The company’s Strawberries & Creme frappuccinos and Strawberry smoothies contain an ingredient that gives the drinks their crimson color. The color comes from cochineal that is a type of insect. The bug or parasite that is native to tropical and subtropical South America and Mexico produces an acid that when mixed with aluminum or calcium salts makes a carmine or red dye. Cochineal is used as a food coloring or in cosmetics.
Cochineal has been used for hundreds of years, but what is new and disturbing to vegans is that Starbucks has added the ingredient to a few of their popular drinks.
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Daelyn Fortney, a writer for ThisDishIsVegeterian is disturbed by the fact that Starbucks has not been forthright in letting customers know what the ingredients are in their drinks. “It’s not really an issue of ‘oh, gross, bugs.’ We are just letting people know that this drink isn’t vegan-friendly,” Fortney told KIRO TV.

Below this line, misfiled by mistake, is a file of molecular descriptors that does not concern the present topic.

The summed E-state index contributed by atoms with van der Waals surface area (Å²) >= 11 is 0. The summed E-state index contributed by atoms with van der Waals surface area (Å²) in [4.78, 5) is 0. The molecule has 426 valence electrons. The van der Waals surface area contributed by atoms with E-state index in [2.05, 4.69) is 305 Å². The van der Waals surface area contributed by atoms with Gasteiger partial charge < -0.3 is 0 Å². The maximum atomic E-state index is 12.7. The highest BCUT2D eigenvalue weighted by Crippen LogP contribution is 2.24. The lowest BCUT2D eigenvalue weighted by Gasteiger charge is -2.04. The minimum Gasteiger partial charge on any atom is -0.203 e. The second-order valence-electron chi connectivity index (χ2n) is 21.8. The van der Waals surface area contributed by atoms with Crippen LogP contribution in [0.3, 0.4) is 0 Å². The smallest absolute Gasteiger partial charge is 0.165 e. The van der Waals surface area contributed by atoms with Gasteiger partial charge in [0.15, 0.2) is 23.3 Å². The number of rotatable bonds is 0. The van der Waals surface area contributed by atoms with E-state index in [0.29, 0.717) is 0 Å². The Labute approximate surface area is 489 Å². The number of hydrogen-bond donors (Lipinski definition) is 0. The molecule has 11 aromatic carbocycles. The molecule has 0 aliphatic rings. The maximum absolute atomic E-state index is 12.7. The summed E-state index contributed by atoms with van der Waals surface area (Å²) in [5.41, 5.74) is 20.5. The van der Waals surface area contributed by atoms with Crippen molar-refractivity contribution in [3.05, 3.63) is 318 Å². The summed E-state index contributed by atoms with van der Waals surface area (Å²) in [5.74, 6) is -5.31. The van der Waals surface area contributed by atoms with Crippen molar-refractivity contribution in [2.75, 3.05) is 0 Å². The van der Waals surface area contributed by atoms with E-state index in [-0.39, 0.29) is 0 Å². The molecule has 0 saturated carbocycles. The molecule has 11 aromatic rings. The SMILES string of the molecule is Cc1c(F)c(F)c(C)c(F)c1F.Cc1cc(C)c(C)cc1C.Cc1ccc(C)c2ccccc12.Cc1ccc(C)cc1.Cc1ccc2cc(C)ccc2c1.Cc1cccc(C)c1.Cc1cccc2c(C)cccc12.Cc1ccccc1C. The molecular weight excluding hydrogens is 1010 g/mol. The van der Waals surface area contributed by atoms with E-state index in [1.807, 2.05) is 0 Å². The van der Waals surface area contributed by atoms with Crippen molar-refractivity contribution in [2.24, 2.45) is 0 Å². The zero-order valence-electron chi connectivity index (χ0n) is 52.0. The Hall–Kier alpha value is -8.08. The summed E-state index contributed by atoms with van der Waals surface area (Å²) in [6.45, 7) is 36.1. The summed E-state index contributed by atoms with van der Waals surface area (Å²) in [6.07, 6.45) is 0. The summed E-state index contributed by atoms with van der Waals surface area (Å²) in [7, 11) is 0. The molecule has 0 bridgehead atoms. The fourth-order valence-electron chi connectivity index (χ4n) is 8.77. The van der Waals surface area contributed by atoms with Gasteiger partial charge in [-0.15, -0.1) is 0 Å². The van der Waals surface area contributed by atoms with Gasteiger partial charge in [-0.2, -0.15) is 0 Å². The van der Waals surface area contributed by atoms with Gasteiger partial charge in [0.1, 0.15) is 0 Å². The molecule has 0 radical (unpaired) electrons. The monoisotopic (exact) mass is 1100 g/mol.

Fortney has begun an online petition at Chance.org to get Starbucks to do away with their bug-colored dye and substitute it with one that a vegan would have no objections to ingesting.
The Seattle-based retailer had this to say about the brouhaha surrounding their use of cochineal:
“At Starbucks, we have the goal to minimize artificial ingredients in our products. The strawberry base for our Strawberries & Crème Frappuccino does contain cochineal extract, a common natural dye that is used in the food industry, and it helps us move away from artificial ingredients.”
As far as a substitute is concerned for cochineal, Starbucks is making no mention of one. Thus far though, the vegans behind the petition are recommending that the retailer use such natural color additives as beet extract, purple sweet potato, black carrot or paprika.